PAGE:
Ohio-based Tremco Roofing & Building Maintenance announced that its SkyBEAM unmanned aerial vehicle (UAV) has completed the first Federal Aviation Administration (FAA)-approved night flight, to inspect rooftops at a southern Ohio business. More than 2.3 million square feet of roofing were scanned during the mission.
The FAA granted approval to SkyBEAM for the first nighttime commercial drone operation in the U.S. in April of this year; the drone is also approved for daytime operations.
Tremco’s SkyBEAM (Building Envelope Asset Mapping) drone, developed in partnership with Toronto-based Industrial SkyWorks (ISW) features a thermographic (infrared) camera, which is most effective at identifying temperature variations during night flight when the sun is not warming the building. Temperature variations can indicate problems, such as hard-to-find leaks and roof system deficiencies. ISW has been using the SkyBEAM in Canada for the last 12 months.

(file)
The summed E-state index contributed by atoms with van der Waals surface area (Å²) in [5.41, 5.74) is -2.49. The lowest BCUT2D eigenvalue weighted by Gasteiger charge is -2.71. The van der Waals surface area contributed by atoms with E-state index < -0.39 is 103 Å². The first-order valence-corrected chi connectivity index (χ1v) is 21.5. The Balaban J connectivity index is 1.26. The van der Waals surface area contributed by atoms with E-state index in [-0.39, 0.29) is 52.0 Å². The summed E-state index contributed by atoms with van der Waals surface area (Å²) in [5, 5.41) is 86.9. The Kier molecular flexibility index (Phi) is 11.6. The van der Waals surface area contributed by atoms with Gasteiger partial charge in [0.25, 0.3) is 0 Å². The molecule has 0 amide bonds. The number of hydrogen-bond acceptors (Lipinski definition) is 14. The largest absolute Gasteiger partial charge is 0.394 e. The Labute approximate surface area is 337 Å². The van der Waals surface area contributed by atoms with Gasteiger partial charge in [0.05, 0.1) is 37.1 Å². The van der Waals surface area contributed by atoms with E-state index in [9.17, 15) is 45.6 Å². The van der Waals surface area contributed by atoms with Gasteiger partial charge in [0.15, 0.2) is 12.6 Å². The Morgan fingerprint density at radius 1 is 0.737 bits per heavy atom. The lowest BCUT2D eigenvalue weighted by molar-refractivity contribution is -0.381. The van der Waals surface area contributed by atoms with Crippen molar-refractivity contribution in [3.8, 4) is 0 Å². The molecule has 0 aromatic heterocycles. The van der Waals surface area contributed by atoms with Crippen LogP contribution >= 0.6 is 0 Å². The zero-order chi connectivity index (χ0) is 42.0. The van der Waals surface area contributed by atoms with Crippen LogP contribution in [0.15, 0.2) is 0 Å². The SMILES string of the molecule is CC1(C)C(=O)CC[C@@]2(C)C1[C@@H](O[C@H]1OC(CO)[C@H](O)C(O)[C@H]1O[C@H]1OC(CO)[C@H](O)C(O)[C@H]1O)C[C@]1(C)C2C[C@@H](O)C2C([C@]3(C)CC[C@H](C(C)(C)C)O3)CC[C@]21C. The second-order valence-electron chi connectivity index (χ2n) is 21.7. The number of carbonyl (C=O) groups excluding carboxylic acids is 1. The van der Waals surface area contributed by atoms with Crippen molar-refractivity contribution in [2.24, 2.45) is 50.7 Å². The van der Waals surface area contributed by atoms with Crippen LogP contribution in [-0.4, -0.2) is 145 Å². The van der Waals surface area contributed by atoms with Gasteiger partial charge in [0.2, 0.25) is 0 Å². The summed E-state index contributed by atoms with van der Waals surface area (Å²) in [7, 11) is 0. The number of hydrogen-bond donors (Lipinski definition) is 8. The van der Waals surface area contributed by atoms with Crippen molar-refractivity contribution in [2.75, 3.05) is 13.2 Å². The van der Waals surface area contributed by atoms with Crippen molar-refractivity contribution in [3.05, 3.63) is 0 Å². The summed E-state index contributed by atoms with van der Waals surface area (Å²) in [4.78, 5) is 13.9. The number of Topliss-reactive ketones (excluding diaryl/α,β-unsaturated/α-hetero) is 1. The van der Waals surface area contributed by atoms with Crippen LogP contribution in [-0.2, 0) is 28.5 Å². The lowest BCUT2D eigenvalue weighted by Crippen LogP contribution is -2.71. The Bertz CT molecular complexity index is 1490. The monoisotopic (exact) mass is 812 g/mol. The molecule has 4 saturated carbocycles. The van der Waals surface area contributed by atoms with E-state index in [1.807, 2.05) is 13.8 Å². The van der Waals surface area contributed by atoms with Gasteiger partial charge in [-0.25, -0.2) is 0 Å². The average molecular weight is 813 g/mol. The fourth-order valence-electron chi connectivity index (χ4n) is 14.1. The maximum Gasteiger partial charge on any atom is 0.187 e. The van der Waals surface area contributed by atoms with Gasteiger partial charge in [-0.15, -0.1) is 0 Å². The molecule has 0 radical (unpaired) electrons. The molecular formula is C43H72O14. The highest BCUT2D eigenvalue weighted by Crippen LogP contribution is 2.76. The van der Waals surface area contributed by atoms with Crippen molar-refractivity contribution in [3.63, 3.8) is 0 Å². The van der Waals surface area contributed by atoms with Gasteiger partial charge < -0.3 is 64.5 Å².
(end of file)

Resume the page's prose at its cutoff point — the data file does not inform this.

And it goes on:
The application provides a dramatic example of drones performing a task at a fraction of the time and cost. “Prior to SkyBEAM, conducting an inspection of this size would typically need eight to 10 nights and would require survey team technicians to traverse rooftops,” says the Tremco announcement. “Scanning during the historic flight took approximately three-and-a-half hours and did not require anyone on the roof at night.” The SkyBEAM’s cameras can also detect façade issues such as tiny gaps and cracks, and deteriorating concrete, that would otherwise require scaffolding or cranes to locate.
“SkyBEAM is faster and safer than conventional methods of mapping buildings, in addition to being extremely accurate. It’s also very cost-effective for larger buildings or multi-building campuses,” said Robb Chauvin, Executive Director of Inspection Services for Tremco Roofing in a statement. “This inaugural nighttime flight signifies a great advancement in the roofing and building maintenance industry. We look forward to working with our industry partners and clients, to continue to improve the building inspection process.”